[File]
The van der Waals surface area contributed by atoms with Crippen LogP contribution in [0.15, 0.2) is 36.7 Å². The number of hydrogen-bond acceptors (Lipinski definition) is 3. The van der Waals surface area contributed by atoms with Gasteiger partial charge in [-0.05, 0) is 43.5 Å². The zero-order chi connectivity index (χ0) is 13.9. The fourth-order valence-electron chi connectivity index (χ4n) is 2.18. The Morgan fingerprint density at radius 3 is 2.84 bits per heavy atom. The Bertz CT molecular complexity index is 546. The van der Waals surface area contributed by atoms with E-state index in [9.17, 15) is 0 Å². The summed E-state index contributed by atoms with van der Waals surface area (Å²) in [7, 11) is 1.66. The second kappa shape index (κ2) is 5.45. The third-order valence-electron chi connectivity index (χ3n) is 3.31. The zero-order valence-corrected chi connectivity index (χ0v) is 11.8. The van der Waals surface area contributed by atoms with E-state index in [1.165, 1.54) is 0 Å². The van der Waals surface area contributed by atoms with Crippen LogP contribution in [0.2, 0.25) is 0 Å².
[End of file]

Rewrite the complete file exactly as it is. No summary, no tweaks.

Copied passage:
The van der Waals surface area contributed by atoms with Crippen LogP contribution in [0.15, 0.2) is 36.7 Å². The number of hydrogen-bond acceptors (Lipinski definition) is 3. The van der Waals surface area contributed by atoms with Gasteiger partial charge in [-0.05, 0) is 43.5 Å². The zero-order chi connectivity index (χ0) is 13.9. The fourth-order valence-electron chi connectivity index (χ4n) is 2.18. The Morgan fingerprint density at radius 3 is 2.84 bits per heavy atom. The Bertz CT molecular complexity index is 546. The van der Waals surface area contributed by atoms with E-state index in [9.17, 15) is 0 Å². The summed E-state index contributed by atoms with van der Waals surface area (Å²) in [7, 11) is 1.66. The second kappa shape index (κ2) is 5.45. The third-order valence-electron chi connectivity index (χ3n) is 3.31. The zero-order valence-corrected chi connectivity index (χ0v) is 11.8. The van der Waals surface area contributed by atoms with E-state index in [1.165, 1.54) is 0 Å². The van der Waals surface area contributed by atoms with Crippen LogP contribution in [0.2, 0.25) is 0 Å².